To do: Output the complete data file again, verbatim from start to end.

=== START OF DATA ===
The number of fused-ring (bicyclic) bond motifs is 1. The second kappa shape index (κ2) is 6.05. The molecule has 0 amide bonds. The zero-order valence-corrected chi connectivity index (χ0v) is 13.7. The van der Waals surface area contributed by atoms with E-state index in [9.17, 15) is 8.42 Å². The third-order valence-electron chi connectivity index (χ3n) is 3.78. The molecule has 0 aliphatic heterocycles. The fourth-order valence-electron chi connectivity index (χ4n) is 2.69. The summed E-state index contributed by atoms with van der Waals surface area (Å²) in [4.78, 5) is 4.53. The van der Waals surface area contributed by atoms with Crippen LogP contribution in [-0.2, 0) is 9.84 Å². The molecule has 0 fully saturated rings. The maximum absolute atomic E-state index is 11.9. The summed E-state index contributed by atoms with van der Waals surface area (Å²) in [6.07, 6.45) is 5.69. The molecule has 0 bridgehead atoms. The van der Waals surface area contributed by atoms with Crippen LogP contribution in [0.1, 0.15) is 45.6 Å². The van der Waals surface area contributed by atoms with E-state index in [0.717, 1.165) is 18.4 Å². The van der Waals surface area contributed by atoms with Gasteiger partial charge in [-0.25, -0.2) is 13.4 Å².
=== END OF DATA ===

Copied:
The number of fused-ring (bicyclic) bond motifs is 1. The second kappa shape index (κ2) is 6.05. The molecule has 0 amide bonds. The zero-order valence-corrected chi connectivity index (χ0v) is 13.7. The van der Waals surface area contributed by atoms with E-state index in [9.17, 15) is 8.42 Å². The third-order valence-electron chi connectivity index (χ3n) is 3.78. The molecule has 0 aliphatic heterocycles. The fourth-order valence-electron chi connectivity index (χ4n) is 2.69. The summed E-state index contributed by atoms with van der Waals surface area (Å²) in [4.78, 5) is 4.53. The van der Waals surface area contributed by atoms with Crippen LogP contribution in [-0.2, 0) is 9.84 Å². The molecule has 0 fully saturated rings. The maximum absolute atomic E-state index is 11.9. The summed E-state index contributed by atoms with van der Waals surface area (Å²) in [6.07, 6.45) is 5.69. The molecule has 0 bridgehead atoms. The van der Waals surface area contributed by atoms with Crippen LogP contribution in [0.1, 0.15) is 45.6 Å². The van der Waals surface area contributed by atoms with E-state index in [0.717, 1.165) is 18.4 Å². The van der Waals surface area contributed by atoms with Gasteiger partial charge in [-0.25, -0.2) is 13.4 Å².